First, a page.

Past events

19 Nov

A win-win for everyone? Demand-side flexibility and people’s activities

Review by Jose-Luis Ramirez Mendiola

Flexibility of electricity demand is often seen as critical for balancing the grid when consumption is high and when there are drops in supply from renewables. The benefits of demand side flexibility include improving balancing with renewables; reducing the costs of electricity generation; and making the most of smart systems and battery storage. But is flexibility [...]

Read more

14 Nov

Tipping Positive Change to Avoid Climate Tipping Points

Climate change has advanced to the point where we are already triggering damaging environmental tipping points – how can we stop this?

Tipping points exist in social, ecological and climate systems and those systems are increasingly causally intertwined in the Anthropocene. Climate change and biosphere degradation haveadvanced to the point where we are already triggering damaging environmental tipping points, and to [...]

Read more

13 Nov

Oxford Energy Society: Changing Energy Systems: Life Cycle Approaches to Optimisation

Renewable technologies are inherently seen as “good”. Nevertheless, they are not without impact. Life Cycle Assessment (LCA) is a tool used to help us outline where impacts occur and how we can minimise these. It is often applied to individual technologies, but can be applied to whole systems and also be used to help anticipate impacts from novel technologies and [...]

Read more

30 Oct

Astor Lectureship presented by Prof Michael Hanemann “Environmental Markets: the Good, Bad and Ugly”

Economists tend to see the establishment of marketing – whether for water, pollution emissions, or the right to harvest fish or other resources – as unambiguously superior to other forms ofregulation. Some non-economists see marketing as inherently objectionable.Both views are simplistic. They overlook the legal, political and social factors that – together with economic considerations – determine how well something [...]

Read more

29 Oct

Nature’s chemical energy circuits: taking inspiration from hydrogen in biology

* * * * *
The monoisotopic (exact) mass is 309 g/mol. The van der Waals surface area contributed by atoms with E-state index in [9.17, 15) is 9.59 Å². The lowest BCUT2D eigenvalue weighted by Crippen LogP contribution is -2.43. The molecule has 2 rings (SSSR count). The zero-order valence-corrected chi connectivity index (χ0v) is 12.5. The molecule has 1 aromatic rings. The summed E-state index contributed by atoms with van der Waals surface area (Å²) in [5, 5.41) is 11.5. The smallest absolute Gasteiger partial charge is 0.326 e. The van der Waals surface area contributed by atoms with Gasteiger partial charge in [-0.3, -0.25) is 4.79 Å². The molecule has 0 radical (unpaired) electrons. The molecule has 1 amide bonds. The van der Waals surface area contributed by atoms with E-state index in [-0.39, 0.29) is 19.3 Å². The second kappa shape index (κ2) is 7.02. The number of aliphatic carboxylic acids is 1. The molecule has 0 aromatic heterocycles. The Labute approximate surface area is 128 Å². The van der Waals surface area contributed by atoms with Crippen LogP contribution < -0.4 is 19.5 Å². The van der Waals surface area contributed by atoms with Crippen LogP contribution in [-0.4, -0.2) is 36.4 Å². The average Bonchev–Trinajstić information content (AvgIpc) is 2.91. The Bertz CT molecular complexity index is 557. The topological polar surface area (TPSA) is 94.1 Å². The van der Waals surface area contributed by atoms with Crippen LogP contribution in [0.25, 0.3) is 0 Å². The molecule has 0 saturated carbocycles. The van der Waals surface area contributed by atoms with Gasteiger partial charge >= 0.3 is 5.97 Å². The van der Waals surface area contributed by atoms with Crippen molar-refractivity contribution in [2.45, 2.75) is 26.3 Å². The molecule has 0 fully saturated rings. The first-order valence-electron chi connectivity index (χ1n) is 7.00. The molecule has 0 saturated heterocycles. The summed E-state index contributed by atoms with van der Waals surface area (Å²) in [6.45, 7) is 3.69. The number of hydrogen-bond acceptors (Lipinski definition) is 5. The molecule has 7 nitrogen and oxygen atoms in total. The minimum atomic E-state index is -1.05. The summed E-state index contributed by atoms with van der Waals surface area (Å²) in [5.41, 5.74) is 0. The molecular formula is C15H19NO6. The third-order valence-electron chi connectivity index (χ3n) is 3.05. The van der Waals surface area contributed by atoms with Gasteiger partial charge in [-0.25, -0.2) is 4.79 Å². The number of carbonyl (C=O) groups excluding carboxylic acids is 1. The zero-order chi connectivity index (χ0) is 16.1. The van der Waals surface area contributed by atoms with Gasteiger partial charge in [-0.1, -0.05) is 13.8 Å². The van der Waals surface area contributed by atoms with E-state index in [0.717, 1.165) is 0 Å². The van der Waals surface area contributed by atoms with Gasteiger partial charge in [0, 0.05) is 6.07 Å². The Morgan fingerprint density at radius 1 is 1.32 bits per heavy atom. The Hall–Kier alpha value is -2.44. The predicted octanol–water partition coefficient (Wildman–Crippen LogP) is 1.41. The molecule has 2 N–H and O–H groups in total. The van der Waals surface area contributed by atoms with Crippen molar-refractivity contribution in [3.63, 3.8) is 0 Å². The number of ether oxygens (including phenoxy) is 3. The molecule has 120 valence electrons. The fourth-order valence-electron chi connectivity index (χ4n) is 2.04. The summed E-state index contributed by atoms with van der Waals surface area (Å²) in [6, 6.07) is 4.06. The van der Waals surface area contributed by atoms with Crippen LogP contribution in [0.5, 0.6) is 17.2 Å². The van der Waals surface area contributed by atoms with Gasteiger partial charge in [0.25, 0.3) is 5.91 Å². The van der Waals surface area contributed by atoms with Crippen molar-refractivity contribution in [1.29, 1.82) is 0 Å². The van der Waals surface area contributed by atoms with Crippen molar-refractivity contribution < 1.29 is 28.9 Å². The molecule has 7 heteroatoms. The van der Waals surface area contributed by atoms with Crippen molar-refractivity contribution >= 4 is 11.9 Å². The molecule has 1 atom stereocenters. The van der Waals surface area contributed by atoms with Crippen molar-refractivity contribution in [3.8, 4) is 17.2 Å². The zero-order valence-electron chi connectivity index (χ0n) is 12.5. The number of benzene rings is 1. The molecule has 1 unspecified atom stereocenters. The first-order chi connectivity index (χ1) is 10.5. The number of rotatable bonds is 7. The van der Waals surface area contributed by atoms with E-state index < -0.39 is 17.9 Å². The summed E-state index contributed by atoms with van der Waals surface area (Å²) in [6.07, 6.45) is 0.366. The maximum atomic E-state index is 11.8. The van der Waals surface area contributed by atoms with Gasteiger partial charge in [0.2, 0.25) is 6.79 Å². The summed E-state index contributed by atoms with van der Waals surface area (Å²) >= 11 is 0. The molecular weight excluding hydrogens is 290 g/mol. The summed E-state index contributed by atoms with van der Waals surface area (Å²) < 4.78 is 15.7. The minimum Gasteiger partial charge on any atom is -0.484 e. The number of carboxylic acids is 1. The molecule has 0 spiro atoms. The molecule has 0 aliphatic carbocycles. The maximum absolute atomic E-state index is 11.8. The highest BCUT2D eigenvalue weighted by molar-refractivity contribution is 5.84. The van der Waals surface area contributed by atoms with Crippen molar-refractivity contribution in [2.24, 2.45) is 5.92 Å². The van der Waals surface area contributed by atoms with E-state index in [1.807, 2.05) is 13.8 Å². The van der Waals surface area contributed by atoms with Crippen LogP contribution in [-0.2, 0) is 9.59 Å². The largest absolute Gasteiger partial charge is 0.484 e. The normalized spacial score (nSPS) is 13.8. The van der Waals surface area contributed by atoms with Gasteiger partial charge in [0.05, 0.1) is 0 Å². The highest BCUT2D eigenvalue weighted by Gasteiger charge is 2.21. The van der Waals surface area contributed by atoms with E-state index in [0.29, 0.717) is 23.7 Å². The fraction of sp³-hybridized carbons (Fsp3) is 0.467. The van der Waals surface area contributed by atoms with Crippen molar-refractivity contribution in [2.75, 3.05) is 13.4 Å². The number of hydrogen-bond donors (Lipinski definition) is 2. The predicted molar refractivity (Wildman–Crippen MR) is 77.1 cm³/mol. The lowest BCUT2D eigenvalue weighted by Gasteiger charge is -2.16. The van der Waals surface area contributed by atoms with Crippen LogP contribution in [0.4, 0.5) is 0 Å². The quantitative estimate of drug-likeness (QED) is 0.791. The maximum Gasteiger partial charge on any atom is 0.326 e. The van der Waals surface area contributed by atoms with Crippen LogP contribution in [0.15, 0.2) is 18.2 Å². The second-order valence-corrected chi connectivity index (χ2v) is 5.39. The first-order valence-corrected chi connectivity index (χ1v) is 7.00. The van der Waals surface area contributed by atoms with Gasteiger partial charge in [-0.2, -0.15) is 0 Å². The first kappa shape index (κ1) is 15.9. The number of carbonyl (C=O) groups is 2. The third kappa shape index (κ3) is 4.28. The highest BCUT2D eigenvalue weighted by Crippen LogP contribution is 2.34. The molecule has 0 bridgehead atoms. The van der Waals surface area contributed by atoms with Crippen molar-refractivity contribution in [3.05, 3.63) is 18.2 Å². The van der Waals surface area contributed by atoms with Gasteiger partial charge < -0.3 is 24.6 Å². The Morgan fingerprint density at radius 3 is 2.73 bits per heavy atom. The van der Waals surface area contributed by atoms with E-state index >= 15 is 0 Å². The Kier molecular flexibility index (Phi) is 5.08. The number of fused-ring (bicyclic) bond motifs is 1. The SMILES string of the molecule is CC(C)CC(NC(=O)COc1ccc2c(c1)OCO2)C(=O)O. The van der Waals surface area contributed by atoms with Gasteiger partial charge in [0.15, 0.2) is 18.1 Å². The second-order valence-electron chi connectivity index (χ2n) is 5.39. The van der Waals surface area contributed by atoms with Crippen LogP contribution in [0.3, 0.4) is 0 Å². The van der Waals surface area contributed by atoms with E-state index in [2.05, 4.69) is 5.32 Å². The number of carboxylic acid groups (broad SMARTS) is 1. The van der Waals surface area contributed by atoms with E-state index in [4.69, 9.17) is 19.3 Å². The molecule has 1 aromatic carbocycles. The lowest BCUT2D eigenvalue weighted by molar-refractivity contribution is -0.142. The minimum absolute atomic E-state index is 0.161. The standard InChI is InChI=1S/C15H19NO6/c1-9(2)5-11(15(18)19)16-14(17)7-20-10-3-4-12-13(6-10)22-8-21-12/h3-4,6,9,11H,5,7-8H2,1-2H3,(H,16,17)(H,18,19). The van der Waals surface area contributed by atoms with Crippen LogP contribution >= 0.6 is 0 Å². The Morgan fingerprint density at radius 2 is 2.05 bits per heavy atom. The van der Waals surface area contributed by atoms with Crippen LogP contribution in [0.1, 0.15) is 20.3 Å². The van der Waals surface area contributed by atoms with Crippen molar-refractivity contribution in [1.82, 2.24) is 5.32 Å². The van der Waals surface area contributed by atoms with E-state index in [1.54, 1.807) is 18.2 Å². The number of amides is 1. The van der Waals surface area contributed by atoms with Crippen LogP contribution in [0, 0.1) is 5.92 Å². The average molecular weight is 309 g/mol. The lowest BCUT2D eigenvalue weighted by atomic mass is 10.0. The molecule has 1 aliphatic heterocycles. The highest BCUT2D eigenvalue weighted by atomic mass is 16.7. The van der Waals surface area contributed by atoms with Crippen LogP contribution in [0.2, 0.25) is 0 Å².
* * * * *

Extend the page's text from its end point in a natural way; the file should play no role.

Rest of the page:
This talk examines lessons that can be learnt from nature in the development of catalytic processes for some of the key challenges in energy chemistry. Microorganisms have developed specialised metal-containing enzymes for oxidation of hydrogen, production of hydrogen as a fuel, fixing carbon dioxide into useful chemical building blocks, and converting nitrogen into ammonia under ambient conditions. Nature’s catalysts are [...]

Read more

22 Oct

Integrating Renewable Energy: Opportunities and Challenges

It is now widely accepted that renewable energy is, and will continue to be a major contributor to delivering the huge reductions in emissions needed to achieve a NetZero world. The costs of wind and solar have fallen significantly, and are now cheaper than fossil fuels, and there is widespread support forthese technologies from the public. But challenges remain in [...]

Read more

16 Oct

Energy and the Anthropocene – Lecture – University Members only

Nick Eyre is Professor of Energy and Climate Policy in the Environmental Change Institute (ECI) at the University of Oxford, and Director of the Centre for Research into Energy Demand Solutions (CREDS).

Nick isDirector of Energy Research for the University of Oxford, and a Co-Director of the Oxford Martin Programme on Integrating Renewable Energy. Previously, he was leader of the Lower [...]

Read more

07 Oct

Ending energy poverty: reframing the poverty discourse

We cannot end poverty without ending energy poverty. Ever since the world’s first power plants whirred to life in 1882, we have seen how electricity is the lynchpin for development in all of its forms.

Manufacturing and industrial productivity, agriculture and food security, nutrition, hygiene, water, public health, education, even community engagement, in other words, daily life in a modern [...]

Read more